Terrington’s connections (however tenuous) with power in the land continued when the patronage passed to John Neville, Earl of Northumberland, another brother of Warwick the Kingmaker, who appointed Robert Witham (rector 1467-1481). According to Dugdale’s Visitation of Yorkshire, Robert Witham’s brother was Chancellor of the King’s Exchequer under Henry VI and Edward IV and was buried at Sheriff Hutton.

Daniel Lyndley (rector 1608-1625)

According to Samuel Wimbush's list, Daniel Lyndley was rector from 20 July 1608 and Thomas Dobson became rector on 12 October 1608, less than three months after Lyndley, and the next rector appears in 1625. The displacement of Lyndley may have occurred when the patronage changed hands but Lyndley appears to have remained in the parish and to have been reinstated as rector after action in the courts.

The Terrington Parish Register shows Daniel Lyndley, parson of Terrington, married to Marie Wilkinson on 15 April 1608 at Burlington (now Bridlington). Daughter Marye was baptised in 1611 and Luce in 1612, but Mary was buried in 12 June 1613, all at Terrington. Daniel, still parson of Terrington, married Jane Faucet at Rufforthe on 17 November 1614. Son Thomas was baptised in 1618 and Daniel in 1620, at Terrington.

In 1621, parson Daniel witnessed a maintenance contract for keeping the church clock in working order. William Wilson, clockmaker of the City of York, after repairing the clock, agreed as follows (Terrington Parish Registers transcription, page 2):

Memorandum That this year 1621 upon the 16th day of Aprill I William Wilson of the Cittie of Yorke Clockmaker have received of the Churchewardens of Terrington for repaireing the Clock theire – 37s 8d and doe farther promise to repare the same during my naturall life and come to Terrington upon ten dayes warning for five shillings yearely to be paide unto me, that ys uppon Whitson [tide erased] Monday come a twelvemonethe five shillings and soe yearely during my lyfe findeing all things belongeing theire unto but wirs plumes and coards. In witness whearof I have here setto my hand.
In the presence of William Wilson Daniel Lyndley Thomas Peacocke + Richard Proude.
Churchwardens for the yeare of our lord 1623.
Richard Moore. Laurence Peacocke

Daniel Lyndley was buried at Terrington on 19th July 1625.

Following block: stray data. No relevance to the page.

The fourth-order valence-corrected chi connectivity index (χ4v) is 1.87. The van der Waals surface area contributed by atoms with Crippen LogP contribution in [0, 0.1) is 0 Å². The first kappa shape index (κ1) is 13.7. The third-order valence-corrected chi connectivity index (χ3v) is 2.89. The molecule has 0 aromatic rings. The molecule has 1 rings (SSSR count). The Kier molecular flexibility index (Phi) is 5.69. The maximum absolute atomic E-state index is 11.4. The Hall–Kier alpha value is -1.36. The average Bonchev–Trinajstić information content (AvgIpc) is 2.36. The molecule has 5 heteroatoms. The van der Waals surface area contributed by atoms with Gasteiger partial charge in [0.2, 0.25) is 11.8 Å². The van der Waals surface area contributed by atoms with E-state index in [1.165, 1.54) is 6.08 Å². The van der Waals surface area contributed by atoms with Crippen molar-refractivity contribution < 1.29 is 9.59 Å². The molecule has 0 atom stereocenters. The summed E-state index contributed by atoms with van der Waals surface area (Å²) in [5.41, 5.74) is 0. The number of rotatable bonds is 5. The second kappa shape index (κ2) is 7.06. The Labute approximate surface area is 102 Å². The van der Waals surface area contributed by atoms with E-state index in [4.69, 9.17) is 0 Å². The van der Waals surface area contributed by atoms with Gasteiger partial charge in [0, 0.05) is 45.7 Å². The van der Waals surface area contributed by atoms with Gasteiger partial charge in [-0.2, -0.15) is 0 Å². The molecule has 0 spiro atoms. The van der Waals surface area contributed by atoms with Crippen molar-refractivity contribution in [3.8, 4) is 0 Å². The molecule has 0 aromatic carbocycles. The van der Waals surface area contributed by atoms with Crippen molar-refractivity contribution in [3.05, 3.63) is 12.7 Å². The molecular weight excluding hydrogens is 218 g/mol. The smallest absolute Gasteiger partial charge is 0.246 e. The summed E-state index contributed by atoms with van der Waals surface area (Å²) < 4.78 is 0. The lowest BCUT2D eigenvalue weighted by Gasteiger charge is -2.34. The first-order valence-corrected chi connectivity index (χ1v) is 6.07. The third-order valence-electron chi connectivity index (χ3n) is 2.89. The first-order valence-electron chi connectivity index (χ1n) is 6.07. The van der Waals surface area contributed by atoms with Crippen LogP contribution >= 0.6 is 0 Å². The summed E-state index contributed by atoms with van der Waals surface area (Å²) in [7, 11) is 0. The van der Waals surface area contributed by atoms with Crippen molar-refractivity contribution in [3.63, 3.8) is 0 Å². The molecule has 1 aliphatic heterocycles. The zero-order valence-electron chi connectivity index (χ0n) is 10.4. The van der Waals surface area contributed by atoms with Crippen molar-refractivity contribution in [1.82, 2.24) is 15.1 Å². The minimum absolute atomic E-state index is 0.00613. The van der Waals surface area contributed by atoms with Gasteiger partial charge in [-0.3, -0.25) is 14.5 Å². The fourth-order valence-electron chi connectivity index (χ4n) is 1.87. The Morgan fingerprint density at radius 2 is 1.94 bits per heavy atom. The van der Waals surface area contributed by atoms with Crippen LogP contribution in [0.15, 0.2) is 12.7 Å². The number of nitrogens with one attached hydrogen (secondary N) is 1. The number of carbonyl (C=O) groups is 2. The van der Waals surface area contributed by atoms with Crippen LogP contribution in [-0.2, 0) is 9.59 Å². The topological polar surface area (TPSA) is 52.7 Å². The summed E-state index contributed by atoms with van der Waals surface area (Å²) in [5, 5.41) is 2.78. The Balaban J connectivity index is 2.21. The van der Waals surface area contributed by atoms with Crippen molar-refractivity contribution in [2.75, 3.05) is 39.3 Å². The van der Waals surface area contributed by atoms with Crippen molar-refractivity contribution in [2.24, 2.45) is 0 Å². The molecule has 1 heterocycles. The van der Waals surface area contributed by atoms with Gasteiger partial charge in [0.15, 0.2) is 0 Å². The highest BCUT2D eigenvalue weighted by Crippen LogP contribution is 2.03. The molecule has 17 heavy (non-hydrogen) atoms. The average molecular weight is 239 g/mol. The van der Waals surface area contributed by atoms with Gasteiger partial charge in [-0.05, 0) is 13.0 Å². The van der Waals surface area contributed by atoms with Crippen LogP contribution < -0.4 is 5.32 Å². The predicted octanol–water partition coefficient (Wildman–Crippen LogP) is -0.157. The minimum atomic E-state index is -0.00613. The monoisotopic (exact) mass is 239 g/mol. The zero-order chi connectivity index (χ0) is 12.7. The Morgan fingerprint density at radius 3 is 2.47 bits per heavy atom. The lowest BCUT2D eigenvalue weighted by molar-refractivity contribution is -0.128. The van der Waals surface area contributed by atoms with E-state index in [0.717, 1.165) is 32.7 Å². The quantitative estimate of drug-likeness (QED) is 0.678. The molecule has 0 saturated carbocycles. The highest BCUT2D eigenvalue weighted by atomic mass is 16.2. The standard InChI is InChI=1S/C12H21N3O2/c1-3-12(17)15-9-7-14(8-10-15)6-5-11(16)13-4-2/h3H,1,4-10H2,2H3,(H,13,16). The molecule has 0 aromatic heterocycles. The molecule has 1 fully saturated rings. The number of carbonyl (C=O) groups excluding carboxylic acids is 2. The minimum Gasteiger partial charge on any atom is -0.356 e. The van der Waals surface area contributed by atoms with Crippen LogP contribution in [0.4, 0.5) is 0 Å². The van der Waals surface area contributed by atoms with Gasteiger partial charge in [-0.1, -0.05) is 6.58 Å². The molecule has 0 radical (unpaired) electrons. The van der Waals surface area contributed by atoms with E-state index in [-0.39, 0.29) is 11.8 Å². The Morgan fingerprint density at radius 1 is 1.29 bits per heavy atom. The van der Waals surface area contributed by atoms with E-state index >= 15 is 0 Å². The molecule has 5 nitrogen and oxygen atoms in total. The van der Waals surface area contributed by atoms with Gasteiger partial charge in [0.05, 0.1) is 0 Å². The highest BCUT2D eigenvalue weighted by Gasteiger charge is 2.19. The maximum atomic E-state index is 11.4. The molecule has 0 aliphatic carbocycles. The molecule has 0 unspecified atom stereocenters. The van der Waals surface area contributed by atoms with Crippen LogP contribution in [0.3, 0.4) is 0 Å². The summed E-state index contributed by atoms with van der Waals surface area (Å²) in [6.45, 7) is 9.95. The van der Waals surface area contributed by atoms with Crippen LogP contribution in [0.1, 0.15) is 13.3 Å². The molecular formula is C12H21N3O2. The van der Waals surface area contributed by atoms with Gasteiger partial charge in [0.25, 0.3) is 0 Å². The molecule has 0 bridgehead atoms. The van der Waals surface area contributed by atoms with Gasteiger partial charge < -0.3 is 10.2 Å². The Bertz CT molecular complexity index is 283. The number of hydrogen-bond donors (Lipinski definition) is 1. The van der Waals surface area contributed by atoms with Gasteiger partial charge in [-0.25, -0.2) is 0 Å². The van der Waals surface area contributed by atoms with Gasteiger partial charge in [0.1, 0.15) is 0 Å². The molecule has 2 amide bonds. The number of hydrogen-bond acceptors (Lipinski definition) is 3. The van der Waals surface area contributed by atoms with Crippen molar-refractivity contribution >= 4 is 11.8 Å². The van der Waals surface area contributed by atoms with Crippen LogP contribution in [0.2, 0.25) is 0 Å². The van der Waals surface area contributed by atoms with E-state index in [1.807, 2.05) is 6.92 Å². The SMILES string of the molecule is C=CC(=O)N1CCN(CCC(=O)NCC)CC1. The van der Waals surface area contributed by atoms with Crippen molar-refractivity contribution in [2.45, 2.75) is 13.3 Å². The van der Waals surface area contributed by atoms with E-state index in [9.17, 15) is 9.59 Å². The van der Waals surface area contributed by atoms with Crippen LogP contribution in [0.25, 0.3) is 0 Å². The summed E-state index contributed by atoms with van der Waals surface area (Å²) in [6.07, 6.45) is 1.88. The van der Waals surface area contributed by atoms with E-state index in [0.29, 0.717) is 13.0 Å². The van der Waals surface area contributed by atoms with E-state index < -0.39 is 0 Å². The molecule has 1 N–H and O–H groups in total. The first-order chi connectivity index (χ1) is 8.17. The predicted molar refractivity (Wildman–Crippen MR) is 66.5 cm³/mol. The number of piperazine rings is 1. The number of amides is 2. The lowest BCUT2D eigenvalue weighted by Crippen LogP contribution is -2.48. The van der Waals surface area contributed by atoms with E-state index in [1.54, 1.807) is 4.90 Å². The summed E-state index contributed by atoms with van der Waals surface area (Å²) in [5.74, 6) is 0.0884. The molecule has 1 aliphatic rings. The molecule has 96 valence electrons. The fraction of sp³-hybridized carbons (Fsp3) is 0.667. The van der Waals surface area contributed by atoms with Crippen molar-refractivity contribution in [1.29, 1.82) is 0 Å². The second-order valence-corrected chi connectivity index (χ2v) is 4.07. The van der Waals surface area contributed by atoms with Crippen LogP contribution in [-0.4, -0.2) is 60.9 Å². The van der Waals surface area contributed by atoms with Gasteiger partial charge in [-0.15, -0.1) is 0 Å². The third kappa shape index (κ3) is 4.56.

Leonard Thompson (rector 1734-1765)

In the 199 years from 1734 to 1933, Terrington had just 5 rectors: Leonard Thompson (31 years), John Cayley (58 years), Charles Hall (42 years), Samuel Wimbush (43 years) and James Wimbush (25 years).

Captioned photograph
Sheriff Hutton Park

Leonard Thompson was rector from 1734 to 1765. His grandfather Edward Thompson (1639-1701), wine merchant, Lord Mayor of York in 1683, MP for York 1689-1701, purchased Sheriff Hutton Park in 1666. It passed to his oldest son Leonard (1674-1744) and then to Leonard’s brother Richard (1676-1753), also wine merchant and Lord Mayor of York in 1708 and 1721.

Rev Leonard Thompson was Richard’s second son. He was educated at Trinity College, Oxford and married Hannah Bawtry of Foston 1732. He was rector of Brandsby 1733-83, of Acomb, and of Terrington.

In 1743 the living was said to be worth £150 a year and the living of Brandsby was worth over £100 a year. In that year the people of Brandsby complained to the archbishop about the rector because he allowed the curate serving their church a meagre £25 a year in salary, and further offended them by leasing the parsonage house to a Roman Catholic.

Terrington Parish Register pages 159 - 161 contains a glebe terrier (an inventory of lands and property in the parish owned by the Church) of 1760 which was ‘deliver'd into Court at the primary Visitation of His Grace the Archbishop of York held at Malton in the Year of our Lord one thousand seven hundred & sixty.’

It specifies:

One parsonage House, one Dove House, one Orchard, one Garden, one large Court before ye House, one little Garden & a little house adjoining besides the Gate which goeth into the Town now repaired and converted to a School House. One Barn beyond the Church Yard, two Stables, one Coach House, with other convenient out-Houses, one Croft adjoining thereto with a little orchard at the lower end of it.

The terrier goes on to describe the location of over a dozen landholdings scattered around the parish plus details of tythes, which are paid in kind on everything except calves, for which there is a monetary payment. Every man paid a hen at Christmas. The hamlets seem to be subject to a temporary exception: ‘Wigginthorp, Ganthorp & part of Mouthorpe pay two shillings in the pound at the present during pleasure, otherwise pay all in kind as Terrington’.

Death, marriage and birth also cost money: 'Mortuaries are paid for ev'ry Householder yt dies, according to law. Two pence at Easter for ev'ry one that is above sixteen Years of age, those that keep House pay it for their Tenants; those that are married pay one shilling and sixpence if it be without Licence; those that are churched seven pence; Sevenpence is likewise paid for ev'ry one that is buried.'

For hay and corn it specifies: 'As for the tything of Hay when it is in cock & ready to lead, the owner before he leads it gives the Parson notice to send one to tyth it, who begins to tyth it where he pleases. The tything of Corn is after this manner—they do not set up their Corn in Stook, but the tything man when the Shearers are about the Lands End begins to tyth & throws out ev'ry tenth Sheaf; And if He be not there when they have cut the Land out, the owner sets one of his Shearers to throw out ye tenth sheaf.'

John Cayley (rector 1765-1823)

Captioned photograph
Low Hall, Brompton by Sawdon